Yet it seems there is at least one sweet spot that's good for cost-conscious shoppers and the environment. Enter Dr Ajay Mathur, India's Energy Czar, who has recently finished his six-year stint at the helm of the Government's Bureau of Energy Efficiency (BEE). Mathur's challenge was massive: to try to decouple energy consumption from India's booming consumerism. Take air conditioners (ACs): once too expensive for the masses, they now account for 40% of Mumbai's surging electricity use. When Mathur started, manufacturers said that he was on a "wild goose chase". The Indian consumer, they told him, would not pay more for energy-efficient products.
Mathur quickly proved them wrong. He launched an efficiency standard and labelling scheme for household appliances, and within 18 months, 50% of all AC units and 75% of all refrigerators were labelled, despite the scheme being voluntary. Consumers were willing to pay more for an energy-efficient product – provided it recouped the costs within two to three years. BEE teamed up with manufacturers to launch an outreach programme for shop floor sales teams, and even developed the ACSaver app to help the consumer calculate cost savings. By 2011, the average efficiency of AC units sold had increased by 20%. "The vast numbers of appliances in India are bought by people who are first time users [or near enough]", Mathur explains. "So, value effectiveness is an important proposition."
But what about those with cash to blow? Why is there little talk of sustainability aimed at the 5% of Indian households that account for 38% of its total wealth? It's not completely absent: 'green living' figures widely in adverts for swish new housing developments, for example, but often means little more than a view of the park. Could the answer be as simple as conspicuous consumption? Rajiv Mehta, MD India of sportswear retailer PUMA, thinks this could play a part. "Most of the wealth is very recent, so people want to show they have arrived."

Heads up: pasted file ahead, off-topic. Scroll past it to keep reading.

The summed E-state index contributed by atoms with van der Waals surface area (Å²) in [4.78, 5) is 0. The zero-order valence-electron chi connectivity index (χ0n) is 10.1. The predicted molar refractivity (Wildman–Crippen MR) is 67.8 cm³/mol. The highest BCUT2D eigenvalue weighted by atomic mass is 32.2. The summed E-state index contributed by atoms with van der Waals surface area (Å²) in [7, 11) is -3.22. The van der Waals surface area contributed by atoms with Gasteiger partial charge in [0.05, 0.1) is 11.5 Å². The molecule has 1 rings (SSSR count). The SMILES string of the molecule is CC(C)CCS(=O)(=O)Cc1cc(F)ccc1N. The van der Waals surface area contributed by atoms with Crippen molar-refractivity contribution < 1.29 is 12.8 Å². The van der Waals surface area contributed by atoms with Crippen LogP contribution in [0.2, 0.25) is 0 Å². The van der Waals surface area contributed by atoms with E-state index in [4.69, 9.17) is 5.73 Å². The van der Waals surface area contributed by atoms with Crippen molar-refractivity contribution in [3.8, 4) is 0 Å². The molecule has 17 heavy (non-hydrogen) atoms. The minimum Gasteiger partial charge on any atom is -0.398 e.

This may explain the relatively weak performance of Tata's no frills Nano – the 'one lakh car' (priced initially at INR100,000, hence the name) which would bring motoring within the reach of families reliant on scooters. Prodipto Ghosh, Distinguished Fellow at The Energy and Resources Institute, hails the Nano as an admirable triumph of frugal engineering, which was let down by "a marketing disaster". He explains: "When an Indian family moves up from a scooter to a car, they want to show the world that they are now people to contend with. Tata's mistake was pitching this as the cheapest car in the world. Because if you graduate from a scooter to the cheapest car in the world you're not exactly demonstrating that you've made it large in life."
Rajiv Mehta is nonetheless trying to put sustainability on the upper class agenda. PUMA's new high-profile sustainable store in Bangalore is 100% solar powered, with a geothermal cooling system, bamboo floors and a recycled steel façade. And PUMA is starting to talk the talk, as well as walk the walk. Guests pedal-powered the shop's launch party, generating electricity from stationary bikes. Inside the store, thought bubbles inform shoppers about the importance of fair trade and organic cotton, while consumers take their shoes home in one of PUMA's iconic 'clever little bags'; an award winning eco-alternative to the traditional shoe box. But Mehta is clear this is only the start. "One store is not enough. We need to do it with 20 across India," he asserts. "In fact, developers should take a cue from us, and build a completely sustainable mall."
To which he adds a note of caution: "Consumers feel that if we talk too much about sustainability, it means we are going to charge them more."
Ella Saltmarshe is a writer and communications strategist who splits her time between South Asia and Europe.
Photo: Amit Bhargava/Corbis / Infocus